Livestock Carcass Disposal System and Threats to Vultures

The livestock carcass disposal practices are carried out by skinner and bone collector community in the valley and livestock carcasses taken from households in villages and towns are dumped in various carcass dumping sites. Interestingly, most of these dumping sites are over or along the river or stream beds, and most often closer to high power transmission lines. These dumping sites are preferred as feeding sites by vultures and other raptors, and the towers or pylons of power transmission lines are used as roosting and perching sites. Unfortunately, at the time of roosting and feeding in these sites, many of the migratory vultures and other raptors such as Steppe eagles end their life as a result of electrocution. During the years 2014-2017, we recorded 179 electrocuted (mostly Gyps himalayensis) dead raptors in some of such unsafe dumping sites. Most importantly, the two critically endangered vultures were also recorded feeding in these unsafe sites during our studies and fortunately, no mortality of these birds was observed. However, these birds were also vulnerable to risk of electrocution mortality.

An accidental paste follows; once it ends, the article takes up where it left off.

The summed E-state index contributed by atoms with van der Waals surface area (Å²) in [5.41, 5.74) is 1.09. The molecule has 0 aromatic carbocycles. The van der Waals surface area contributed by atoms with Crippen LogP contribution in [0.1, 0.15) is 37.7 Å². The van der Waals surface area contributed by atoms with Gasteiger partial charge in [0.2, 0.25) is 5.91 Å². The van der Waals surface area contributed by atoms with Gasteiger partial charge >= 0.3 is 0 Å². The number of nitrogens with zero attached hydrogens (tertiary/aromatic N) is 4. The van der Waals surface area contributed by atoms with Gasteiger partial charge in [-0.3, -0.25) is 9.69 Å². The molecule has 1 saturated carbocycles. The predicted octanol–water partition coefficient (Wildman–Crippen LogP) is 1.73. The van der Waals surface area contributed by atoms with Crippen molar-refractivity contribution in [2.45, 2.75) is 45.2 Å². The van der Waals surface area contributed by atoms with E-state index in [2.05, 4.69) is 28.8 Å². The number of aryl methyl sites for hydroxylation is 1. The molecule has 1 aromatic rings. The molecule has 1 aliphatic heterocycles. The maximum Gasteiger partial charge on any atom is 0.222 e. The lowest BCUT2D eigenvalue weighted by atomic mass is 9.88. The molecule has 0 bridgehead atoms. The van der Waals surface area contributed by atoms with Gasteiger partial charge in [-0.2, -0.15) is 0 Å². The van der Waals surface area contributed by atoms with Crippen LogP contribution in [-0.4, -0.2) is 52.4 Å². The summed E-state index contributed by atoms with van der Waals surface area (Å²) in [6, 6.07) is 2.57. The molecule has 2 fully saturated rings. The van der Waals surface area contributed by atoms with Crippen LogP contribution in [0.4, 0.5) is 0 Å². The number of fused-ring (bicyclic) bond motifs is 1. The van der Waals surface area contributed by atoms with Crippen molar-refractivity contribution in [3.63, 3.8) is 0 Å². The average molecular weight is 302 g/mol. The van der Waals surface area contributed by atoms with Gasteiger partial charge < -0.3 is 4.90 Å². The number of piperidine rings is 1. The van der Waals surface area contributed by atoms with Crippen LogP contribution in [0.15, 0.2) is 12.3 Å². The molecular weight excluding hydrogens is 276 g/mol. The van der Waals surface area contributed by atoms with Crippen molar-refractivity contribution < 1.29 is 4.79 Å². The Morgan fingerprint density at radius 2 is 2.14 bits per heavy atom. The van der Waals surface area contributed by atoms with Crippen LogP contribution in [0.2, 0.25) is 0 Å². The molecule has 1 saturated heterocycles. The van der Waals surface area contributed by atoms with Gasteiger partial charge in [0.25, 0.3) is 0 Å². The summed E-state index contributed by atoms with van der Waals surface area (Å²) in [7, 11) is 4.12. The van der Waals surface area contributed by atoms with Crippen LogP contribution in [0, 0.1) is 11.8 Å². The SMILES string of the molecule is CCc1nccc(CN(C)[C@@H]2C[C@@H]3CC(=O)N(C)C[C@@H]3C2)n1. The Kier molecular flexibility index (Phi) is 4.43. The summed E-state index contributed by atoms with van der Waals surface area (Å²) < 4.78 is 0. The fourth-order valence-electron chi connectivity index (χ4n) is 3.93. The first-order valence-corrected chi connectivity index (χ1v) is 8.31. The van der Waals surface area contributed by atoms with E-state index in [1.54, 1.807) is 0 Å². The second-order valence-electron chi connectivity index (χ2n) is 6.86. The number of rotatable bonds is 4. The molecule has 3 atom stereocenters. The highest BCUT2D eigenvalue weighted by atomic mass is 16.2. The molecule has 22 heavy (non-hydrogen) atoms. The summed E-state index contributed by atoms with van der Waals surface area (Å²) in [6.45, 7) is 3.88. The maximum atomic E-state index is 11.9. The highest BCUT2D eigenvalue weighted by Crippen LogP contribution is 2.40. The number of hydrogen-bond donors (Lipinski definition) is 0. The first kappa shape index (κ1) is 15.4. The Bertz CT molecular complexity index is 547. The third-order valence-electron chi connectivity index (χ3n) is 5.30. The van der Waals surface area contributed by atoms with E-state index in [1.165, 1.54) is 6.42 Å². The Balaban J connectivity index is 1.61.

Our previous conservation initiatives